Murray met with racist opposition throughout the late 1930s and the 1940s. The University of North Carolina rejected her on racial grounds in 1938, despite the fact that her case was publicized nationally by the National Association for the Advancement of Colored People (NAACP). As members of the Fellowship of Reconciliation (FOR), she and her friend Adelene Mc-Bean were arrested in 1940 for refusing to sit at the back of a bus in Virginia. These events cemented her determination to become a civil rights lawyer, and she earned her law degree on a fellowship at Howard University in Washington, D.C., in 1944. While a student at Howard, she formed the Congress of Racial Equality (CORE), which had its roots in the teachings of Henry David Thoreau and Mahatma Gandhi. She believed their pacifist ideals could be applied to the fight for civil rights in the United States. She published two important essays on civil rights in 1943: “Negroes are Fed Up” for Common Sense, and an article about the Harlem race riot for a socialist newspaper, the New York Call. She also published her most famous poem on race relations, “Dark Testament,” that year. She suffered sexual discrimination at Howard, and claimed to have emerged from the university a feminist as well as a racial activist.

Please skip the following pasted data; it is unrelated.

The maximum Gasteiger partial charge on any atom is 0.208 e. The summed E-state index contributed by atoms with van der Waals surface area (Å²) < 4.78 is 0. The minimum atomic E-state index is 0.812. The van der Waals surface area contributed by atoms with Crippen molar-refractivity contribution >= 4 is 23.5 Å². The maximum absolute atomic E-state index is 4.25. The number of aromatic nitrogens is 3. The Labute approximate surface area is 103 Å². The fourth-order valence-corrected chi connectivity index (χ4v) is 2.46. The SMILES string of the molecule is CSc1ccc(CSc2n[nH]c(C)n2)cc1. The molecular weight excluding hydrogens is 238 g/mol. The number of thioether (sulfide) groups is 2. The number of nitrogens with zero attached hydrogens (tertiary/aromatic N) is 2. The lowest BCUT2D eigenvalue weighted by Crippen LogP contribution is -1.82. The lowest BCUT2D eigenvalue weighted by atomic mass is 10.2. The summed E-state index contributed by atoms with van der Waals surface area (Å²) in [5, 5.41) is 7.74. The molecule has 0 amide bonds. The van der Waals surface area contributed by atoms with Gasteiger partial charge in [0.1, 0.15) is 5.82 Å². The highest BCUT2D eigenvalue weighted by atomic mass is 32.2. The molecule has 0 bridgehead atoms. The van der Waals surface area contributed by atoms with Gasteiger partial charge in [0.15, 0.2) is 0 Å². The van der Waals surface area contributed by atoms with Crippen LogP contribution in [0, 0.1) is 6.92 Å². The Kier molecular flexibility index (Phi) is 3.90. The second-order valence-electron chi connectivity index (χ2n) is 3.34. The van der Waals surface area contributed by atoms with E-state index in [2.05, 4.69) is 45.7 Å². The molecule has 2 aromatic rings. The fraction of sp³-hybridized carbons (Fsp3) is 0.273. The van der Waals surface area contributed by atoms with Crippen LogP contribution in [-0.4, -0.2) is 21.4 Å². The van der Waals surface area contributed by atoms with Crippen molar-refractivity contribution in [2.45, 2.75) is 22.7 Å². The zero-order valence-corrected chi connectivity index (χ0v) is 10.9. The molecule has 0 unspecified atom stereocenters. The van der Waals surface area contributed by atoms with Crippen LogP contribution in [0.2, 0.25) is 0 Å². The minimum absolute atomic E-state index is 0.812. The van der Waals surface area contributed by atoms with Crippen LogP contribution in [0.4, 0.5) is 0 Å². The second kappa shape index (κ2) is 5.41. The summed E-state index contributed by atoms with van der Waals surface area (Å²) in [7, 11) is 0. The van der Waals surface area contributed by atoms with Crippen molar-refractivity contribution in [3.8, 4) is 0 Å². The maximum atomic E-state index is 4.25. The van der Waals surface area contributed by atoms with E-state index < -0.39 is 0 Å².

After Harvard’s law school rejected her application for admission on gender grounds (despite the fact that she had been awarded the prestigious Julius Rosenwald Fellowship for graduate work) in 1945, she earned a master’s degree from the University of California’s law school at Berkeley. Her master’s thesis was The Right to Equal Opportunity Employment. She passed the California bar exam after just three weeks of study—after her graduate law advisor had insisted shortcomings in her background would prevent her from passing. In 1965 she became the first African American to earn a Doctor of Juridical Science from Yale University Law School. She was driven, she claimed in her autobiography, by the need to prove herself.
Early in her career, Murray was fully aware of both her work towards civil rights, and the progress that had come before her. “Nobody gave me my freedom,” she wrote in Common Ground in 1945, according to Spartacus Educational. “I inherited it.” She cited her ancestors, who fought in the Civil War and toiled as slaves in the Carolina tobacco fields, as inspirations. She credited those who had risked and lost their lives on the Underground Railroad. She felt it was her charge, to continue the progress of those who came before her. She concluded in Common Ground, “They have left for me and my contemporaries of the 20th century the task of destroying the incidents of slavery, segregation, discrimination, and prejudice.”